Monday, December 11, 2006


In our last installment of the Cultural Guide to Aggieland we poked gentle fun at the Ags for their sillier traditions - yell practice, spearing frogs and magical dogs. But this second installment of the Guide will be done in a more serious tone, befitting the greatest tradition in the history of college football - the 12th Man.

The story's pretty well known by now, but is worth repeating. In 1921, Texas A&M completed a successful 5-1-2 season and accepted an invitation to play Centre College of Kentucky in the Dixie Classic - a Dallas bowl game that begat the Cotton Bowl. Centre entered the game ranked #1 in the nation at 10-0, having outscored its opponents 320-6 on the season.

The underdog Aggies fought valiantly and led 22-14 in the second half. The battle, however, had claimed many casualties on the Texas side, and coach D.X. Bible was down to only a handful of reserves. Spotting former player E. King Gill in the student section, Coach Bible asked whether he would suit up as an insurance policy of sorts. Gill did, to the delight of his teammates and Aggie fans. When the final gun sounded, A&M had its 22-14 upset and E. King Gill was the only substitute left standing on their sideline.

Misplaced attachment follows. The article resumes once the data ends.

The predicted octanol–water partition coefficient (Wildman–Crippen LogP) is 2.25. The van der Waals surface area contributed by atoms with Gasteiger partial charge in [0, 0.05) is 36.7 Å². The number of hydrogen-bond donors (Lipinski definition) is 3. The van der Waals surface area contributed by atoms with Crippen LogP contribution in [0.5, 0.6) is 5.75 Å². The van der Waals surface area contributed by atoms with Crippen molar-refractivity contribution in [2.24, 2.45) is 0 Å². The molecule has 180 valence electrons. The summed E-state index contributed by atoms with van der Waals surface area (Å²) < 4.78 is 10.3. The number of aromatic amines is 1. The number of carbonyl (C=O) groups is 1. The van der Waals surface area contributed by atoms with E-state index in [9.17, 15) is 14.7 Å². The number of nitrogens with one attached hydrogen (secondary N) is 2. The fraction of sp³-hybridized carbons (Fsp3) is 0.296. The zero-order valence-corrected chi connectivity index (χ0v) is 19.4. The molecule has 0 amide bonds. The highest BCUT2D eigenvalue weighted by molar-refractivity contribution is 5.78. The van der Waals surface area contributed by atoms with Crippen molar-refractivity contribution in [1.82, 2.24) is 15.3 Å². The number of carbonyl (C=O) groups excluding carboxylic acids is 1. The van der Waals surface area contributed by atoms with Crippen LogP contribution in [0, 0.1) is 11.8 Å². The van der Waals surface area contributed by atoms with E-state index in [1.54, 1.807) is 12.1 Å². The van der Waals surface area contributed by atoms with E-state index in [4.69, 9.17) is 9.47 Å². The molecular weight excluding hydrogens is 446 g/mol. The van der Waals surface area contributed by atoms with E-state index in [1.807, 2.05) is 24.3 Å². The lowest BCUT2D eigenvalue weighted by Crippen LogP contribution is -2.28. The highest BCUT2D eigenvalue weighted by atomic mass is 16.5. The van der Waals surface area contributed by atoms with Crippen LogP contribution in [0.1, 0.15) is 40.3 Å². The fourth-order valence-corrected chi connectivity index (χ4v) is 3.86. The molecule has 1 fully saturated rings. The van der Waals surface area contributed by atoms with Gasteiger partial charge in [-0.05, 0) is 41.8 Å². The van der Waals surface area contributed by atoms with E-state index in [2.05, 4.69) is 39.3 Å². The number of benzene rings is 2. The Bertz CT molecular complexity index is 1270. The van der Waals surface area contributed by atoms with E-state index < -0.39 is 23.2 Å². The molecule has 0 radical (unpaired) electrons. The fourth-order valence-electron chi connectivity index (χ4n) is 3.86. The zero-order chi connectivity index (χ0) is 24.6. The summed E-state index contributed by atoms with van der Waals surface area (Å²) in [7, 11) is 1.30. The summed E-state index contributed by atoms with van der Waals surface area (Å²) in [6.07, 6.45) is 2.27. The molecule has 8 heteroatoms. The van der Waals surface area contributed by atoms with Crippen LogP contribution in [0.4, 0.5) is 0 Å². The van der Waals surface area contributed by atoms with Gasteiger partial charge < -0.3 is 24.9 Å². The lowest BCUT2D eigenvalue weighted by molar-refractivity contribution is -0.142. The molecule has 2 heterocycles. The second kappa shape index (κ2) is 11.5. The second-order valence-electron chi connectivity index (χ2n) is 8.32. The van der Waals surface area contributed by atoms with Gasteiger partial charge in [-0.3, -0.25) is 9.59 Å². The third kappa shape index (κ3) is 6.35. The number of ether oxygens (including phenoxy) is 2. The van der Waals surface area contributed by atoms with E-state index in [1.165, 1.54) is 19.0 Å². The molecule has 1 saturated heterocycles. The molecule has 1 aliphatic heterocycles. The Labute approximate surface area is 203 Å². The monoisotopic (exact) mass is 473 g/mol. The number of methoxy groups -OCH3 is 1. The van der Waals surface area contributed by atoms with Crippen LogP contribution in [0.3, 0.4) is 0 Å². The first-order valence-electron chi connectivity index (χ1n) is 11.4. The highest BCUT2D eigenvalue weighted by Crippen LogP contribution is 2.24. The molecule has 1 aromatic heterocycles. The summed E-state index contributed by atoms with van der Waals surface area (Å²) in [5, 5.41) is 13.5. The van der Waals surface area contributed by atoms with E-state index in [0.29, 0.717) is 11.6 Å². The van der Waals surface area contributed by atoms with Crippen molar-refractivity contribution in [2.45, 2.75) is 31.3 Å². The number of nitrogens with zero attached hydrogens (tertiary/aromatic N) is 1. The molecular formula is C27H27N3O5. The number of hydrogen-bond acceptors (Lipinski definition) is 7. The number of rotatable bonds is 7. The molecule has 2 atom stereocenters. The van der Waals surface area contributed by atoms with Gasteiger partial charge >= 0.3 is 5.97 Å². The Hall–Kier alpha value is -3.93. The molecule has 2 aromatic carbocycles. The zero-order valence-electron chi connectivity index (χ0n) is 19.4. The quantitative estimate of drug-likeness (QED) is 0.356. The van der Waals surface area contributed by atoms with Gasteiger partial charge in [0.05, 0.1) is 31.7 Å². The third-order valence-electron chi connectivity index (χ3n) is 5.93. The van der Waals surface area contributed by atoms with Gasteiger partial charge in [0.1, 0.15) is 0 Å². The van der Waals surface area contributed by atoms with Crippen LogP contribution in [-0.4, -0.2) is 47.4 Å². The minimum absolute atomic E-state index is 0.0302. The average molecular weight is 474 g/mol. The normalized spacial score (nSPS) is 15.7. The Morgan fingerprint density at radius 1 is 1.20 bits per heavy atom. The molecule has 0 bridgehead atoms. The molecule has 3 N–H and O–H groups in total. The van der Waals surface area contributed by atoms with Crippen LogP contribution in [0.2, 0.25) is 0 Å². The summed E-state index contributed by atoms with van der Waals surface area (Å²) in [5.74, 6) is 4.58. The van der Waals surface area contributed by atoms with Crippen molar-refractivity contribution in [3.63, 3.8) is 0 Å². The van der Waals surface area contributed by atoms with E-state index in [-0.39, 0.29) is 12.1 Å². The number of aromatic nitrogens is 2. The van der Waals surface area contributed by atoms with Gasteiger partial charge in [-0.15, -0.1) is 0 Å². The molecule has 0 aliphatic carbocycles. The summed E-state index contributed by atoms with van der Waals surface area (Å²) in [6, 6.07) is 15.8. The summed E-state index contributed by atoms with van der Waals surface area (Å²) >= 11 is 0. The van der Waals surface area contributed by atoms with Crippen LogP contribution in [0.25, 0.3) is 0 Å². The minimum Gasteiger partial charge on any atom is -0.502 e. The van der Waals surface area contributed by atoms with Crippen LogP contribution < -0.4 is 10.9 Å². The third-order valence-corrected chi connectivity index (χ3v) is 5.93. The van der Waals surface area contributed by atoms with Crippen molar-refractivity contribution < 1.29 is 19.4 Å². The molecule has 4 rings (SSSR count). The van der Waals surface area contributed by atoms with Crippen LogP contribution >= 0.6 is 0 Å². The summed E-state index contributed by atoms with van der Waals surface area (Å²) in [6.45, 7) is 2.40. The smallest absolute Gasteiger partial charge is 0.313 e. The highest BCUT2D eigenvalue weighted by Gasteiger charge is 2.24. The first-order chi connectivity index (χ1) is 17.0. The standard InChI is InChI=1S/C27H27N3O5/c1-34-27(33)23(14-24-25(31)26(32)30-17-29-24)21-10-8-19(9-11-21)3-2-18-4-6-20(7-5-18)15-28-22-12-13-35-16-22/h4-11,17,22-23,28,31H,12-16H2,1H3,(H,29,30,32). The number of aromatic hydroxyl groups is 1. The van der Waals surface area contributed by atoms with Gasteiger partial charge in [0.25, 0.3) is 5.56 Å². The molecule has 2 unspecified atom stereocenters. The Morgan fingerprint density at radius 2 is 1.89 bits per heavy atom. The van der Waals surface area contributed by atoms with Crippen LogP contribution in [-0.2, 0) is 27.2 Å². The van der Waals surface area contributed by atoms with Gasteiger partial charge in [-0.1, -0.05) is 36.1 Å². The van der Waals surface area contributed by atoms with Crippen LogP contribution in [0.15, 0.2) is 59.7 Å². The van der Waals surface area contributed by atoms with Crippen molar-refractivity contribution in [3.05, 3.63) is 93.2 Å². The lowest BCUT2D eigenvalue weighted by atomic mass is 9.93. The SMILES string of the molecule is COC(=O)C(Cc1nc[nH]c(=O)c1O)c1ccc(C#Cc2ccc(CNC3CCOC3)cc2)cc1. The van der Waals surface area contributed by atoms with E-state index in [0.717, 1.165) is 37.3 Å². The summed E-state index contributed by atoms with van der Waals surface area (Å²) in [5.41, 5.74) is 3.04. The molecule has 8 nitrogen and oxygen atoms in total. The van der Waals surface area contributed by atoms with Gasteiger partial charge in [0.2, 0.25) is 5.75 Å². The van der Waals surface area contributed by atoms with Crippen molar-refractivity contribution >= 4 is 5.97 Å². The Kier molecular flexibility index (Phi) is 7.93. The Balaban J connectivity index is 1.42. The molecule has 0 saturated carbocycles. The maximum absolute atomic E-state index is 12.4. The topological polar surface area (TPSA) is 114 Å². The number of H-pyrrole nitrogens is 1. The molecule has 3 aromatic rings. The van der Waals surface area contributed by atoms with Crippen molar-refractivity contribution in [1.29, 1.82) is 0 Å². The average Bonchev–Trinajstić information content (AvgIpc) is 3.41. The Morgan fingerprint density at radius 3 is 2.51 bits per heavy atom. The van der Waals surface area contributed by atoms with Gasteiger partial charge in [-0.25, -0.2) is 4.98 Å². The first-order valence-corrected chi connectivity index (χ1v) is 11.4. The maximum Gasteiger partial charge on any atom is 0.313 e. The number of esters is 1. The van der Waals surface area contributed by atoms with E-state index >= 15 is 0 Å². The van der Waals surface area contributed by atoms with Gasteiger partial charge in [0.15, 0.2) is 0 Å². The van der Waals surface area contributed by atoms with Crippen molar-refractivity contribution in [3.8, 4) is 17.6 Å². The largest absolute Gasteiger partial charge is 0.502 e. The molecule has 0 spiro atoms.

Still ready for duty

Gill later said "I wish I could say that I went in and ran for the winning touchdown, but I did not. I simply stood by in case my team needed me.”

The magnitude of the victory ensured that Gill would go down in Aggie lore as the "12th man." Soon, the concept of the 12th man was extended to include all Aggies, who were expected to support the team as Gill had done. The genius of this tradition is that it isn't tied to a single game, a trophy or a ritual. The 12th man is an "always-on" tradition that informs all aspects of the A&M football program and campus life.

When Jackie Sherrill led Texas A&M in the 1980s, he decided to take the 12th man to another level. He had to do something - a disappointing 5-6 campaign in 1982 had boosters sharpening their axes. To build some political capital with Aggie Nation, Sherrill held auditions for interested members of the student body and formed an all-walk on kick coverage unit. They debuted on September 3, 1983 against a team that was recently notorious for its kick return game - the California Golden Bears.


At 11:28 AM, Anonymous SoCal Oski said...

You know ... that story really is kind of cool. Mainly because it's the stuff of every pre-adolescent fantasy.

And the cherry on top was Gill's comment about just being ready in case he was needed.

Go Bears

At 2:22 PM, Blogger sandy said...

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